… the third mouse gets nothing — unless you count the opportunity to bury the first mouse in a shallow grave before he dies of starvation something.
As Pete Loughlin reminds us in his recent post, when conventional wisdom goes wrong, most enterprises make one of two mistakes when selecting enterprise technology. Either they go with the same-old, same-old incumbent technology (that never solved their problem in the first place), or they go with a bleeding edge start-up (because their eagerness to please can be exploited). For the vast majority of companies, neither solves the problem.
While many startups will have something new and innovative, most don’t have the breadth or depth required to support a large organization — even if that is their ultimate target market. Start-ups are good for (smaller) mid-size organizations that need a point solution, or large organizations that just need one thing done better — they are not good as platforms. Similarly, if your ERP has failed you for 10 years, starting yet another customization project with a big 8 consultancy that has yet to deliver what they promised on any project isn’t a good idea either.
The best solution for many organizations is typically a new vendor with a newer, or more appropriate, solution, but not one that is so new that it has not yet been around long enough to be adequately stress tested and proven to have the breadth and depth required for the organizational size and need. A (smaller) mid-size organization should already be using it successfully and it should be clear that the solution has enough scale-power.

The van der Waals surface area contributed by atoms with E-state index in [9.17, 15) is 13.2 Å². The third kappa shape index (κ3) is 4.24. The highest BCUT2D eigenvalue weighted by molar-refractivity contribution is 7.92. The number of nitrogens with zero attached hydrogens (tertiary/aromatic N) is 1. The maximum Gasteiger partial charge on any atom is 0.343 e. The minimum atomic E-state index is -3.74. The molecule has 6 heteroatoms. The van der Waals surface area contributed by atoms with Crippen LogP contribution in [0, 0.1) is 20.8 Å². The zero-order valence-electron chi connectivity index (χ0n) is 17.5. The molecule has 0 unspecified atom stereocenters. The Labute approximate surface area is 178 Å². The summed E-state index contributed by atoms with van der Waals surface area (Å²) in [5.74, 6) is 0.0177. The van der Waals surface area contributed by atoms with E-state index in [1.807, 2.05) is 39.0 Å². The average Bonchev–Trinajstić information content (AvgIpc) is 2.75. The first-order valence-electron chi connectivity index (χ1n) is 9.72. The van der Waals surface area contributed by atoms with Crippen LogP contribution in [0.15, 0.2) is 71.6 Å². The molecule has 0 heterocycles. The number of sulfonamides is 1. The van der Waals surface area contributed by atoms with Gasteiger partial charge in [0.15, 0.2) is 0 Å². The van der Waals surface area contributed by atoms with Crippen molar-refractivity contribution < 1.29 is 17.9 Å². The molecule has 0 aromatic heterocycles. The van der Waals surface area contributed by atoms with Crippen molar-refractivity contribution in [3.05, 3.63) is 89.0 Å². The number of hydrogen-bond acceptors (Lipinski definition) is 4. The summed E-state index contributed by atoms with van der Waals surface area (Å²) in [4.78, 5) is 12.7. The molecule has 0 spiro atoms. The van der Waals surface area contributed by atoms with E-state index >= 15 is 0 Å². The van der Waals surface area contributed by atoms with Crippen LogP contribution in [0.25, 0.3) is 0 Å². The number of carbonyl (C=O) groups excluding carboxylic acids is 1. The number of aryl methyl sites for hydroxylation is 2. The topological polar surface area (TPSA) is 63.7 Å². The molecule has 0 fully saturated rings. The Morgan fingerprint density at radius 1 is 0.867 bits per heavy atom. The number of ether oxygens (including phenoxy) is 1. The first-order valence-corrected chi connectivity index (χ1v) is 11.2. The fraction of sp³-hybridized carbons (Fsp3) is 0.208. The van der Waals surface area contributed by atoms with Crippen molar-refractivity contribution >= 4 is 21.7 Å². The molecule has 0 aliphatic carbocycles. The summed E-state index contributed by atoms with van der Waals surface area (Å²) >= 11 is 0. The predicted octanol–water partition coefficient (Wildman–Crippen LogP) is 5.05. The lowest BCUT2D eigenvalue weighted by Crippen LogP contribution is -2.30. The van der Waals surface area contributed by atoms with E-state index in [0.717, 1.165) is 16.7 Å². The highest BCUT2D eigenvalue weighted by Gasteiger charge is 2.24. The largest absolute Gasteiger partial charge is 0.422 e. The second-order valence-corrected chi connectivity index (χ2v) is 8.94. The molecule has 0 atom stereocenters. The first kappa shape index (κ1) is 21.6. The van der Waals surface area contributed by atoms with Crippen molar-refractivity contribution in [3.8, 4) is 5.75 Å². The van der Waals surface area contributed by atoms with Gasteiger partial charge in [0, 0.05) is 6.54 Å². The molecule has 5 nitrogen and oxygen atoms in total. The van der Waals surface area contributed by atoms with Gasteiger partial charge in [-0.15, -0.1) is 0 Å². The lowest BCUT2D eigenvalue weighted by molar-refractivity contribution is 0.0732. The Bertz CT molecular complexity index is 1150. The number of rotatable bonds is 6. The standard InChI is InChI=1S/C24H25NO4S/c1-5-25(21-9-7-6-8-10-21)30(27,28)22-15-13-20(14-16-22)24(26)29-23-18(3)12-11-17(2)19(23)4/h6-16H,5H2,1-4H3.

It’s often a hard call, but that’s why impartial expert technology consultants — who do not (re)sell solutions* — should be engaged. In particular, they should be engaged to help an organization identify the processes it needs to support, the key functionality that a platform needs to offer (but not features, as sometimes multiple feature sets can solve the same problem), the scale the platform will need to support, the data that will be required, the integrations to other enterprise systems or external data sources to fetch this data, and the breadth of deployment that will be required to support the processes. Then, they should help the organization construct a proper RFP (that describes the current process, the problems, the desired process, and ultimate goals) and identify potential vendors to send the RFP too, as well as demo requirements, scoring and weighting systems, and best practices in vendor selection. But they should not sell, or have any interest in, any of the solutions — they are guides through the dangerous enterprise jungle, not treasure map peddlers.
And, most importantly, as Pete points out, if the expert is engaged, she should be listened to. Otherwise, the organization is not only wasting money on the executive’s gut-feel technology platform, but also on the advice that was going to be ignored anyway. Always remember, there’s no gold in them thar hills, but there is in the advice of a wise sage.
just a reminder that the doctor does not have any interest in, or receive any compensation for, any technology that he may or may not recommend, unlike many analyst firms that charge per lead and per sale